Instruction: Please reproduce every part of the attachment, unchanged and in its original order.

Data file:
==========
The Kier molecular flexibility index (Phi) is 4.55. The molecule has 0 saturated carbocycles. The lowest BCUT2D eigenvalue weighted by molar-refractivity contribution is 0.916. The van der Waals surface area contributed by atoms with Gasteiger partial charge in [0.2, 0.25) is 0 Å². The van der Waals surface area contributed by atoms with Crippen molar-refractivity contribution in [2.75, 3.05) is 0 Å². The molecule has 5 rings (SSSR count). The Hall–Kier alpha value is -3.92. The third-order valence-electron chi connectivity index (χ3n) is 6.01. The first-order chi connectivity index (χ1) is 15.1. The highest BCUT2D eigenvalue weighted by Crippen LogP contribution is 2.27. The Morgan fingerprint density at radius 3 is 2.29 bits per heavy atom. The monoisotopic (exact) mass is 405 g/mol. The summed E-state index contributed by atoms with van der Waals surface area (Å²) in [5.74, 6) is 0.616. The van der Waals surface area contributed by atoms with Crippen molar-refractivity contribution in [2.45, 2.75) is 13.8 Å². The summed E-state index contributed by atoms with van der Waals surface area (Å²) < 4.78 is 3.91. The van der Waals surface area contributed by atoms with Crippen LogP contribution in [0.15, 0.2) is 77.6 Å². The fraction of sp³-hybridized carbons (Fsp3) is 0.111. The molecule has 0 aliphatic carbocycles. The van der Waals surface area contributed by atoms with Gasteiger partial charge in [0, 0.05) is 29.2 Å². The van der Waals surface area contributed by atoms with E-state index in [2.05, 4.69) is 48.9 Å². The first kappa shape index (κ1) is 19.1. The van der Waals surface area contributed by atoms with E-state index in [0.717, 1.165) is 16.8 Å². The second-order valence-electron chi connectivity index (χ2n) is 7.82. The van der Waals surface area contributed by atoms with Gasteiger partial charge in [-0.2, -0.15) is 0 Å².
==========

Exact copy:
The Kier molecular flexibility index (Phi) is 4.55. The molecule has 0 saturated carbocycles. The lowest BCUT2D eigenvalue weighted by molar-refractivity contribution is 0.916. The van der Waals surface area contributed by atoms with Gasteiger partial charge in [0.2, 0.25) is 0 Å². The van der Waals surface area contributed by atoms with Crippen molar-refractivity contribution in [2.75, 3.05) is 0 Å². The molecule has 5 rings (SSSR count). The Hall–Kier alpha value is -3.92. The third-order valence-electron chi connectivity index (χ3n) is 6.01. The first-order chi connectivity index (χ1) is 15.1. The highest BCUT2D eigenvalue weighted by Crippen LogP contribution is 2.27. The Morgan fingerprint density at radius 3 is 2.29 bits per heavy atom. The monoisotopic (exact) mass is 405 g/mol. The summed E-state index contributed by atoms with van der Waals surface area (Å²) in [5.74, 6) is 0.616. The van der Waals surface area contributed by atoms with Crippen molar-refractivity contribution in [2.45, 2.75) is 13.8 Å². The summed E-state index contributed by atoms with van der Waals surface area (Å²) < 4.78 is 3.91. The van der Waals surface area contributed by atoms with Crippen LogP contribution in [0.15, 0.2) is 77.6 Å². The fraction of sp³-hybridized carbons (Fsp3) is 0.111. The molecule has 0 aliphatic carbocycles. The van der Waals surface area contributed by atoms with Gasteiger partial charge in [0, 0.05) is 29.2 Å². The van der Waals surface area contributed by atoms with E-state index in [2.05, 4.69) is 48.9 Å². The first kappa shape index (κ1) is 19.1. The van der Waals surface area contributed by atoms with E-state index in [0.717, 1.165) is 16.8 Å². The second-order valence-electron chi connectivity index (χ2n) is 7.82. The van der Waals surface area contributed by atoms with Gasteiger partial charge in [-0.2, -0.15) is 0 Å².